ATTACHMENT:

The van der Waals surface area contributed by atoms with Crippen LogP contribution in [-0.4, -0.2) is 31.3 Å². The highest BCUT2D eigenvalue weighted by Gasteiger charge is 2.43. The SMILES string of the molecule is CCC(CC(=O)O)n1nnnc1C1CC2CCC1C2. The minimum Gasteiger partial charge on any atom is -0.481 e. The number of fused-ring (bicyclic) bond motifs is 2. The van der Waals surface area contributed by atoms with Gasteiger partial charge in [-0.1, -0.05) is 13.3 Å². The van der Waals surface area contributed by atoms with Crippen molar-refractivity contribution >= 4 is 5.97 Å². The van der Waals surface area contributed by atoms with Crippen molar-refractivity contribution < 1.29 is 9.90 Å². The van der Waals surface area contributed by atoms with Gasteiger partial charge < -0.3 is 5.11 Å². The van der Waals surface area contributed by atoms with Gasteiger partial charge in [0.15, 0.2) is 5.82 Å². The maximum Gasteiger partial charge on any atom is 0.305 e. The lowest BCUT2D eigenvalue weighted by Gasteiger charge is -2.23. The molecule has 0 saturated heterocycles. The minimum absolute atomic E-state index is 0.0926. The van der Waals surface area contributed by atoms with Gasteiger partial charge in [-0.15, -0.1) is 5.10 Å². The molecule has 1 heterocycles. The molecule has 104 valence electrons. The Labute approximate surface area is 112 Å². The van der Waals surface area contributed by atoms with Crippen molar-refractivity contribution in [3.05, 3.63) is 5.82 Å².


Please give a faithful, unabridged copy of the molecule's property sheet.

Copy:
The van der Waals surface area contributed by atoms with Crippen LogP contribution in [-0.4, -0.2) is 31.3 Å². The highest BCUT2D eigenvalue weighted by Gasteiger charge is 2.43. The SMILES string of the molecule is CCC(CC(=O)O)n1nnnc1C1CC2CCC1C2. The minimum Gasteiger partial charge on any atom is -0.481 e. The number of fused-ring (bicyclic) bond motifs is 2. The van der Waals surface area contributed by atoms with Gasteiger partial charge in [-0.1, -0.05) is 13.3 Å². The van der Waals surface area contributed by atoms with Crippen molar-refractivity contribution >= 4 is 5.97 Å². The van der Waals surface area contributed by atoms with Crippen molar-refractivity contribution < 1.29 is 9.90 Å². The van der Waals surface area contributed by atoms with Gasteiger partial charge < -0.3 is 5.11 Å². The van der Waals surface area contributed by atoms with Gasteiger partial charge in [0.15, 0.2) is 5.82 Å². The maximum Gasteiger partial charge on any atom is 0.305 e. The lowest BCUT2D eigenvalue weighted by Gasteiger charge is -2.23. The molecule has 0 saturated heterocycles. The minimum absolute atomic E-state index is 0.0926. The van der Waals surface area contributed by atoms with Gasteiger partial charge in [-0.15, -0.1) is 5.10 Å². The molecule has 1 heterocycles. The molecule has 104 valence electrons. The Labute approximate surface area is 112 Å². The van der Waals surface area contributed by atoms with Crippen molar-refractivity contribution in [3.05, 3.63) is 5.82 Å².